Clearly, the Terrapins are offering fewer local (Maryland-D.C.-Northern Virginia) prospects than in years past. According to Sports Journal sources, Friedgen had extended early scholarship offers to only 14 rising seniors from the region and was holding steady at that number.

Maryland picked up one of its key targets during camp, when in-state fullback Jeremy Navarre committed. Fullback was a crucial need for this class, and the Terps had Navarre — whose other finalist was Penn State — rated No. 1 on their board.

With Green, Navarre and Wiseman in the fold, Maryland already had secured almost half (six of 14) of the Maryland-D.C. players it had offered early. The Terps remain in hot pursuit of receiver Derrick Williams, end Melvin Alaeze, lineman Kevin Wiggins, quarterback Ike Whitaker, cornerback Jamari McCollough and receiver Darrius Heyward-Bey, among others.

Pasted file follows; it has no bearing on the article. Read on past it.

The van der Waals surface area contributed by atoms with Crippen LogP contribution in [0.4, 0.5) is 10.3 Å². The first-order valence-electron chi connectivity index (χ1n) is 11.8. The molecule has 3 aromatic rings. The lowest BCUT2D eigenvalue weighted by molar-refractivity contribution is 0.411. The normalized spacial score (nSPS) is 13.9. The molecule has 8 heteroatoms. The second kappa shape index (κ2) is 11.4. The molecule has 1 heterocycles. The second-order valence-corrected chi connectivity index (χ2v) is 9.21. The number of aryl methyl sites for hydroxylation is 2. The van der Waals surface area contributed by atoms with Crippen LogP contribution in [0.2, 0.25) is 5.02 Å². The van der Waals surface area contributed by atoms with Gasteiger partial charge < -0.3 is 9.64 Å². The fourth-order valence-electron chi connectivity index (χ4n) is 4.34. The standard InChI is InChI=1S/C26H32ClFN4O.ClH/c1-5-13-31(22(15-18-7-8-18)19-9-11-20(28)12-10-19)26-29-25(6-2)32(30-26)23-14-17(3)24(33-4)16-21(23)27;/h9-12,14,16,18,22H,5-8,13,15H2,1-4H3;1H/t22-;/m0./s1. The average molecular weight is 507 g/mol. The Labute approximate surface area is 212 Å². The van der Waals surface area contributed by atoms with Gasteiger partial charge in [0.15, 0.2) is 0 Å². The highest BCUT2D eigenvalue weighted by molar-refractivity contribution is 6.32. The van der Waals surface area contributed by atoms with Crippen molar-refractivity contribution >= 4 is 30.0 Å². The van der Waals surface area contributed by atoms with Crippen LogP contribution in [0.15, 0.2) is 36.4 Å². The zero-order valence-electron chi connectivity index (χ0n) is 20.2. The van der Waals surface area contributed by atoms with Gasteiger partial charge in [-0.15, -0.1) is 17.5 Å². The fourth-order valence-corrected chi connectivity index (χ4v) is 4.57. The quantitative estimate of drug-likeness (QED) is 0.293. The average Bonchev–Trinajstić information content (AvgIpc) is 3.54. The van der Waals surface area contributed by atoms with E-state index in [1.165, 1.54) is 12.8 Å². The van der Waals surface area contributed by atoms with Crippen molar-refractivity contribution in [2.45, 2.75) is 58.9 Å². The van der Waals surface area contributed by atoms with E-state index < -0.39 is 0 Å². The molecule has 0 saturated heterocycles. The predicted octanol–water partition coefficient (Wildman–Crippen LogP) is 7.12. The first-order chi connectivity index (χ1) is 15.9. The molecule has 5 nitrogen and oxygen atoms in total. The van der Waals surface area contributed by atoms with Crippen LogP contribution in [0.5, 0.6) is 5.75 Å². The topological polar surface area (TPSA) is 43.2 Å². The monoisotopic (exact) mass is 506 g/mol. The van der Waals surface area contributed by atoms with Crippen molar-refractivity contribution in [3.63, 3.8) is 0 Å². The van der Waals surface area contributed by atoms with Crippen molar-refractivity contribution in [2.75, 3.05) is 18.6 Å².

Many fans were surprised when Maryland offered and accepted commitments from twins Tommy and Dwight Galt of in-state Good Counsel High. The Galts, who are experienced long snappers and decent athletes but were receiving very little Division I-A recruiting attention, are not currently rated among the top 25 prospects in Maryland-D.C. by most services.

On the surface, it didn't make any sense that Friedgen had passed over many more highly regarded prospects in favor of the Galts. However, those familiar with the program know that the twins are the sons of long-time Maryland football strength and conditioning coordinator Dwight Galt. Call it professional courtesy, or perhaps respect for a valuable staffer, but the Terps took the twins, whose only other early offers were from Division I-AA programs.

Generally speaking, though, there is no denying that Friedgen and his staff are operating on a higher plane on the recruiting trail this season. Numerous prospects who previously wouldn't have considered College Park now have Maryland among their finalists or already have committed to the Terps, and that's normally a very good sign.

Williams' Plan Questioned Again